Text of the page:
She was instantly awake and trying to shake the cobwebs from her mind. They were in Oregon? In Falls Crossing? At his ranch? “No.”
He slid her a glance. “Where else would we go?”
“I can’t stay here!” She was squinting into the night as the beams caught a farmhouse with a wide, wraparound porch.
“Who invited you?”
She swung her head around to stare at him.
“It’s your car, but I need to be here.” He seemed amused at her befuddlement. “I don’t recall asking you to stay.”
“Oh. Right.” Of course!
“But, you could stay over if you wanted.”
He pulled up to the garage and cut the engine, then handed the keys to her. “If you’re going to crash with Jenna, you might want to call and give her a heads-up.”
“What time is it?”
She groaned. Originally, she’d planned to find a local hotel, sleep for however long she needed to, shower, and show up at her mother’s house only to start looking for a place to stay, probably finding a hotel or temporary apartment closer to Portland until she figured out what she was going to do with her life. Falls Crossing was sixty miles east of the city, though with WiFi and the Internet and cell phones, for her job, location wasn’t critical. Research and information were a laptop keystroke away. Connections with experts—a call or live chat or instant message, at the very least e-mail—were now nearly instantaneous.
Trent climbed out of the car. A stiff, damp breeze infiltrated the interior and the thought of driving one mile farther in the dark and rain sounded miserable.
“Maybe I could stay for a few hours, you know, until it’s a reasonable time to show up at Mom and Shane’s.”
All she could think about was tumbling into bed. No questions. No conversation. No sex. Just crashing. “You got a spare couch?”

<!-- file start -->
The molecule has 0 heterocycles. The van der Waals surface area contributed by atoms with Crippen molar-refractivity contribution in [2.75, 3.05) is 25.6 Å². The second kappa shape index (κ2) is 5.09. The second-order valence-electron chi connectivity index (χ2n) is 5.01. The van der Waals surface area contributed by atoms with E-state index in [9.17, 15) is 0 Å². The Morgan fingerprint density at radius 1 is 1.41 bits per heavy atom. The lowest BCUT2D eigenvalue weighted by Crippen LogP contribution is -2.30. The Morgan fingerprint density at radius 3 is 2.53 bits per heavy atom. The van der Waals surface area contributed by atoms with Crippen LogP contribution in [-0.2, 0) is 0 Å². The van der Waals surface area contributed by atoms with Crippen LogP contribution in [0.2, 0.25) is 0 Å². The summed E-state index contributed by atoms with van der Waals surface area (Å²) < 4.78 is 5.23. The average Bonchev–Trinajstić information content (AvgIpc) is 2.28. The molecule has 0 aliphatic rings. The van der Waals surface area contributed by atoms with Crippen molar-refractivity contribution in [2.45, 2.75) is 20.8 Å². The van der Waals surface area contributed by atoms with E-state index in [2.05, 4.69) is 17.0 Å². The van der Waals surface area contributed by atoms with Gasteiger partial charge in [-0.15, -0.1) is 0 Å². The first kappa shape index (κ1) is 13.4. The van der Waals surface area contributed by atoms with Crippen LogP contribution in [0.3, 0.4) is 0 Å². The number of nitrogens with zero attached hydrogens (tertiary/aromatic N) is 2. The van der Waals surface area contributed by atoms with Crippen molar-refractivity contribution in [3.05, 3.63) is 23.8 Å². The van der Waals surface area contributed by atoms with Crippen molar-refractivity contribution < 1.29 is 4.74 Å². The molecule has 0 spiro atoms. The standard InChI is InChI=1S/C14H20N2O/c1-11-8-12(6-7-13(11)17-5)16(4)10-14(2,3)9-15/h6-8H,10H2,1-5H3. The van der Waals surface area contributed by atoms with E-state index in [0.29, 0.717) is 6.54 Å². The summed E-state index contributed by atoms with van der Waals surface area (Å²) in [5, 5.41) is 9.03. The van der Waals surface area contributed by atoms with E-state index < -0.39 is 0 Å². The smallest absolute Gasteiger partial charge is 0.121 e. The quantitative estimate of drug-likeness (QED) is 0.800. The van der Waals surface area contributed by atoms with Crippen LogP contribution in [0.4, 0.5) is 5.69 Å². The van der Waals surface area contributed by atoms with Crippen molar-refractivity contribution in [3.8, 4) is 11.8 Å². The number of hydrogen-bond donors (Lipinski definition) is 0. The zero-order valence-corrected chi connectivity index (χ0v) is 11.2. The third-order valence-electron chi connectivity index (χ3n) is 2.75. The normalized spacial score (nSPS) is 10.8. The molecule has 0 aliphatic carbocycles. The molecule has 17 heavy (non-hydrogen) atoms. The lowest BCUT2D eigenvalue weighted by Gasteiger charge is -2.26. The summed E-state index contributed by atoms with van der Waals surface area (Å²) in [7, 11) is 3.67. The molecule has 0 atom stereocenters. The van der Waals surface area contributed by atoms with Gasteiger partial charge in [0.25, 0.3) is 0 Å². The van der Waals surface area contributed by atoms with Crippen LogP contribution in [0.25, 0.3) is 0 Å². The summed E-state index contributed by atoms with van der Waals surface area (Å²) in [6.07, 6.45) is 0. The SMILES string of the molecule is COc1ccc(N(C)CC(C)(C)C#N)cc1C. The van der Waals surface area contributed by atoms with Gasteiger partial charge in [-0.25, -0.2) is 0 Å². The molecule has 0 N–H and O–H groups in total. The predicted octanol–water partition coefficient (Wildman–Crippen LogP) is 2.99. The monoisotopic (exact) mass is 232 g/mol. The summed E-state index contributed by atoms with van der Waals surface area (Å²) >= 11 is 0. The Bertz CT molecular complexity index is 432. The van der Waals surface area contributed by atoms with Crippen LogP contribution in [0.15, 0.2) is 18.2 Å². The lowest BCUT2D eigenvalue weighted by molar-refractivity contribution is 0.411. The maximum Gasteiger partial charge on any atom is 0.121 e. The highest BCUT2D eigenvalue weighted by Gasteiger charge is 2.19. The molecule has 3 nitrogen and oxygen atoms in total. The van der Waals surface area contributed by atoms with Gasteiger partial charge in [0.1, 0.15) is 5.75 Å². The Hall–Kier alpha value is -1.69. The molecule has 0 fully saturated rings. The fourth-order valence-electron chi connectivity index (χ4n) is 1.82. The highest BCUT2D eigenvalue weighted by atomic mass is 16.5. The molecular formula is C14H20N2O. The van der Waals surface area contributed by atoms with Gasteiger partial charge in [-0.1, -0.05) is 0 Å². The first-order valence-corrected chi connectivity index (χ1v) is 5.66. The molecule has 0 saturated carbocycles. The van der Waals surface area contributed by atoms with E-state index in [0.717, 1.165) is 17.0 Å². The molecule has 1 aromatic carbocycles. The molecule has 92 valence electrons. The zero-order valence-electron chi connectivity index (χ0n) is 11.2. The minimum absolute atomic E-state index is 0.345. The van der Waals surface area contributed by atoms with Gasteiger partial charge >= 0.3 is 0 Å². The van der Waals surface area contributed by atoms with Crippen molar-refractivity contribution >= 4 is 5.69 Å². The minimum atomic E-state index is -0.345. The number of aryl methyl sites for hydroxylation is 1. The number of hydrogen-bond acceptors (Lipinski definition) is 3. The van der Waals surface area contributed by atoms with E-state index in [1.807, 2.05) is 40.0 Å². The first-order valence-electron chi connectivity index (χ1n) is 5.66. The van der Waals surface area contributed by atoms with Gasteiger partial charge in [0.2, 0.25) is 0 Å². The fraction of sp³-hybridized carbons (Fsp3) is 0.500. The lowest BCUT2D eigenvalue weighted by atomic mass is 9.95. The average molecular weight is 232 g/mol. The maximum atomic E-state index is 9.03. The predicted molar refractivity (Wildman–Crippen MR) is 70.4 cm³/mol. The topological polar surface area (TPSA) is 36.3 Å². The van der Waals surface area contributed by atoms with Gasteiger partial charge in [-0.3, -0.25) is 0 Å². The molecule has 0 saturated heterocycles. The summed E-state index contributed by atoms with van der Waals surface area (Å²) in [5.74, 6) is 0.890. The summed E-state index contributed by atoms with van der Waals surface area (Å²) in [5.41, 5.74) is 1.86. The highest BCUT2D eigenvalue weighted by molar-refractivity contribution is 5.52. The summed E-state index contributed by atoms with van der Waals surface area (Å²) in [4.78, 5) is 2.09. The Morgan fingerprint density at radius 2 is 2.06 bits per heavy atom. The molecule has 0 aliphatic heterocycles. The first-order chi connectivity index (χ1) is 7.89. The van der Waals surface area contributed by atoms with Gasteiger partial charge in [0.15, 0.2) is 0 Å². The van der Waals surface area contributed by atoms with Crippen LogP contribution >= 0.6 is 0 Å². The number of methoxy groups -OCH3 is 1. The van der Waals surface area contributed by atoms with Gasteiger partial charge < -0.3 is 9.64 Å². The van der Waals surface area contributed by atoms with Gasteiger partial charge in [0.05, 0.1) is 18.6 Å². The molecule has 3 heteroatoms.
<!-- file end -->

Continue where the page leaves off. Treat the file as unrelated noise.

“At least one. You need a bag?” He was already reaching into the backseat.
“The smallest one. Thanks.” Still a little groggy, she pocketed the keys, pushed her hair out of her eyes, grabbed her purse, opened the car door, and stepped into a puddle. “Did you have to park in the middle of a damned lake?” she sputtered.
“Welcome to Oregon,” he said, and she could have sworn he was trying not to chuckle.
“I’m wearing flip-flops.”
“It’s not like you never lived here.”
She made a strangled sound in her throat, first turning away from, then facing the cold bite of the wind against her face, the Oregon drizzle on her bare arms and legs.
“When did you get to be such a pansy?” He hauled the bag from the backseat and slammed the door as she picked her way up a darkened pathway to his house. From the corner of her eye, she saw movement, a fast-moving black shadow streaking toward her. “What the—”
A dog bounded into view, splashing through the muddy puddles and wet grass to leap up on her. Wet paws streaked her with mud, claws scraped. She sucked in a startled breath.
“Hud! Down!” Trent commanded as he reached her side. The wriggling, whining mass of fur instantly was on all fours. To Cassie, he said, “Sorry.”
“It’s . . . it’s . . .” Hud’s hind end still gyrated, as the shepherd gazed expectantly up at her. She leaned down to pat his damp head, smiling at the eager dog. “Not your fault.”
“I’ll get your clothes clean,” Trent apologized.
“Truly, it’s fine.”